Oscilloscope


B2.Spice's Oscilloscope allows us to examine a circuit’s function by displaying voltage over time.

Unlike a gas engine, an electronic circuit’s functioning cannot be gleaned from looking at the circuit board. Yes, the topology might be deciphered, but not the actual functioning of this particular circuit board, as a part might be blown or sitting in a cold-solder joint. With the aid of an oscilloscope, we can see a circuit’s functioning, the actual voltages and currents movements over time.

As a DSO, it has two input traces and an adjustable timebase, trigger source, and vertical signal scaling.

Each channel can be selected and edited by clicking on the Input Trace 1 or Input Trace 2 button in the Traces tab. Selecting a trace allows the signal node, the plot color and width and label to be set. (Plot widths over one pixel slow down the drawing of the waveform.) Additionally, the signal’s gain and vertical and horizontal offsets can be set. Also note that each trace can also be set as DC or AC input mode. This can play an important part in getting a signal to display correctly in the scope. Please see the note at the bottom on the difference between AC and DC mode.

The trigger source can be set to either channel 1 or 2 or another node in the circuit (Ext). The trigger mode can be set to AC or DC, and the triggering level can be adjusted in the Trigger Above and Below boxes. The Trigger Edge selects they how the signal is triggered.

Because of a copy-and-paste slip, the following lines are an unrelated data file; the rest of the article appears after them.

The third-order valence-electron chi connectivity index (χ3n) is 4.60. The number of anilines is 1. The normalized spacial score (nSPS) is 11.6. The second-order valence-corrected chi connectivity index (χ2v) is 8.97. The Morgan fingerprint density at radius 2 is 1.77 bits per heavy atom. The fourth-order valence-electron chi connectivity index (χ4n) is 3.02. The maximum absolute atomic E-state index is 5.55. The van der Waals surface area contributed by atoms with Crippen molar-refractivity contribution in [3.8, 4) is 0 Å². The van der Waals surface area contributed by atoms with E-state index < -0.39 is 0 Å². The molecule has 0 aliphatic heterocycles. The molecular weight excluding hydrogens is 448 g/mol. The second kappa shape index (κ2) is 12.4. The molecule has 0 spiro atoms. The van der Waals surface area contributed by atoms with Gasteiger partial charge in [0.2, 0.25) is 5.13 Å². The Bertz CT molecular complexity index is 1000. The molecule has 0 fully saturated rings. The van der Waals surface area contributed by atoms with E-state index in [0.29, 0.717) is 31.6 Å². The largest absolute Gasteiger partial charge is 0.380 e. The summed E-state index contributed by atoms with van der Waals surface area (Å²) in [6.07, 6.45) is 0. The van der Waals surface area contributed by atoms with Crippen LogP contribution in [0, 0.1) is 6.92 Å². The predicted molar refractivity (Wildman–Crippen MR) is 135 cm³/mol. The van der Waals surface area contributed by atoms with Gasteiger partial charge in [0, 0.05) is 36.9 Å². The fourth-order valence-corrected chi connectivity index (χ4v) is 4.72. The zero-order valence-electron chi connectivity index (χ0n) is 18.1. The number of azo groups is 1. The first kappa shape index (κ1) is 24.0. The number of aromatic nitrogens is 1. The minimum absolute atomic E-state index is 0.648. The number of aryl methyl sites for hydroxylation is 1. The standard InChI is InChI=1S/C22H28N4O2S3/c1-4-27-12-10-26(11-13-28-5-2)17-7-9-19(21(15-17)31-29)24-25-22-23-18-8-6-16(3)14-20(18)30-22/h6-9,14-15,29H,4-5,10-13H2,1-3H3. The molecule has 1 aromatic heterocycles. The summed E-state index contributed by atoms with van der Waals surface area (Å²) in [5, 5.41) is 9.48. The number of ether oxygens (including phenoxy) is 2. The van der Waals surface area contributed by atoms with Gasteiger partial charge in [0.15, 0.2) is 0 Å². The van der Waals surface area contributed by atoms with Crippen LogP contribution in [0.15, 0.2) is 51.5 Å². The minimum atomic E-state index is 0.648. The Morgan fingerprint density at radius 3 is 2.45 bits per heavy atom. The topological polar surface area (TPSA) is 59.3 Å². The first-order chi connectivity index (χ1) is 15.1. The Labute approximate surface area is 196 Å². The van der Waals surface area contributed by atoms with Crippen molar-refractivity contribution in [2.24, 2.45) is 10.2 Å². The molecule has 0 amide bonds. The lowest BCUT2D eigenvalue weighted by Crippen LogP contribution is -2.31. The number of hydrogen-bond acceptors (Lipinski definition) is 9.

The display can be frozen by pressing the “Run” or "Single", allowing complex waveforms to seen clearly and measured. The Run buttons stops the display at the point the button is pressed. The "Single" button stops the display after one complete drawing of the scope screen. Moving the vertical and horizontal sets of calipers displays the either the vertical voltage or the percentage of the oscilloscope’s left axis and the amount of time or the equivalent frequency implied along the bottom axis. The calipers can be activated in the Vertical and Timebase tabs, for vertical and horizontal calipers respectively.

*NOTE: There are two modes to the Oscilloscope - AC and DC, both for the Trace Inputs and Trigger setup. DC (Direct Coupled) shows the "real" voltage of the signal, which takes on importance if there is any DC offset. If you select the input mode as AC, a capacitor is inserted in series with the input to block out any DC signal present and pass only AC signals, which will then be centered around 0 volts This is useful if you wish to examine signals showing a small variation around one constant value. In other words, AC mode removes any offset, thus centering the signal around 0V.

This is especially important when dealing with the trigger setup. If a signal had an peak-to-peak voltage of 2V and an offset of 1V, it would be a sine wave centered around 1V. If the trigger mode was set to trigger on a DC rising edge greater than 0, nothing would show up on the scope since in DC mode, the signal's rising edge never gets to rise above 0. If you then changed the trigger mode to AC, THEN the signal would show up on the scope since the signal would then be centered around 0V and the rising edge would trigger the display.